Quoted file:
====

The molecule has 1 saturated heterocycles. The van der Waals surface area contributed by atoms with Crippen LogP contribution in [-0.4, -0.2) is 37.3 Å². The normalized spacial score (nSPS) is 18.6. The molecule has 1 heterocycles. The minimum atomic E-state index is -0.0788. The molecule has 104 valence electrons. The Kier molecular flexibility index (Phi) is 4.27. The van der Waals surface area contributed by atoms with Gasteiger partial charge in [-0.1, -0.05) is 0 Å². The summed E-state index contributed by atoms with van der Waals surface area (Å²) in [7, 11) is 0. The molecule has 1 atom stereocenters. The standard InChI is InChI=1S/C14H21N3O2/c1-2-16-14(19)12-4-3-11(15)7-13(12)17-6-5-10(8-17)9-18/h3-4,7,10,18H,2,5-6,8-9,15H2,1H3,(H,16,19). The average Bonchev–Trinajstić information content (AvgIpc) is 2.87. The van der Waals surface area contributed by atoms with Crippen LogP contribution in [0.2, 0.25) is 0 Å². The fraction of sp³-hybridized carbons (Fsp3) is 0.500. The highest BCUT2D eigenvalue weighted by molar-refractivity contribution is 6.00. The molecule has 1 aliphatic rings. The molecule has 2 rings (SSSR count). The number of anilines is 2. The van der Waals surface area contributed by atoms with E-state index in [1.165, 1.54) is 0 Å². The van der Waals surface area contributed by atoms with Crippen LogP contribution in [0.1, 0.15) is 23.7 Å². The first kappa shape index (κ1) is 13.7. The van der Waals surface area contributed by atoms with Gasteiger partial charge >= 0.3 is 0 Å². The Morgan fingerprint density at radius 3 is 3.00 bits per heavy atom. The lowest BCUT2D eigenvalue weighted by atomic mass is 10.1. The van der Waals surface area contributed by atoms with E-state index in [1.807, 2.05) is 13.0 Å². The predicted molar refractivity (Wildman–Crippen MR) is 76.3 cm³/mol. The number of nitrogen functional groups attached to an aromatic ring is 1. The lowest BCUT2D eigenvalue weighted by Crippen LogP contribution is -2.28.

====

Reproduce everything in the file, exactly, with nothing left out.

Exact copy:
The molecule has 1 saturated heterocycles. The van der Waals surface area contributed by atoms with Crippen LogP contribution in [-0.4, -0.2) is 37.3 Å². The normalized spacial score (nSPS) is 18.6. The molecule has 1 heterocycles. The minimum atomic E-state index is -0.0788. The molecule has 104 valence electrons. The Kier molecular flexibility index (Phi) is 4.27. The van der Waals surface area contributed by atoms with Gasteiger partial charge in [-0.1, -0.05) is 0 Å². The summed E-state index contributed by atoms with van der Waals surface area (Å²) in [7, 11) is 0. The molecule has 1 atom stereocenters. The standard InChI is InChI=1S/C14H21N3O2/c1-2-16-14(19)12-4-3-11(15)7-13(12)17-6-5-10(8-17)9-18/h3-4,7,10,18H,2,5-6,8-9,15H2,1H3,(H,16,19). The average Bonchev–Trinajstić information content (AvgIpc) is 2.87. The van der Waals surface area contributed by atoms with Crippen LogP contribution in [0.2, 0.25) is 0 Å². The fraction of sp³-hybridized carbons (Fsp3) is 0.500. The highest BCUT2D eigenvalue weighted by molar-refractivity contribution is 6.00. The molecule has 1 aliphatic rings. The molecule has 2 rings (SSSR count). The number of anilines is 2. The van der Waals surface area contributed by atoms with E-state index in [1.165, 1.54) is 0 Å². The van der Waals surface area contributed by atoms with Crippen LogP contribution in [0.1, 0.15) is 23.7 Å². The first kappa shape index (κ1) is 13.7. The van der Waals surface area contributed by atoms with Gasteiger partial charge >= 0.3 is 0 Å². The Morgan fingerprint density at radius 3 is 3.00 bits per heavy atom. The lowest BCUT2D eigenvalue weighted by atomic mass is 10.1. The van der Waals surface area contributed by atoms with E-state index in [1.807, 2.05) is 13.0 Å². The predicted molar refractivity (Wildman–Crippen MR) is 76.3 cm³/mol. The number of nitrogen functional groups attached to an aromatic ring is 1. The lowest BCUT2D eigenvalue weighted by Crippen LogP contribution is -2.28.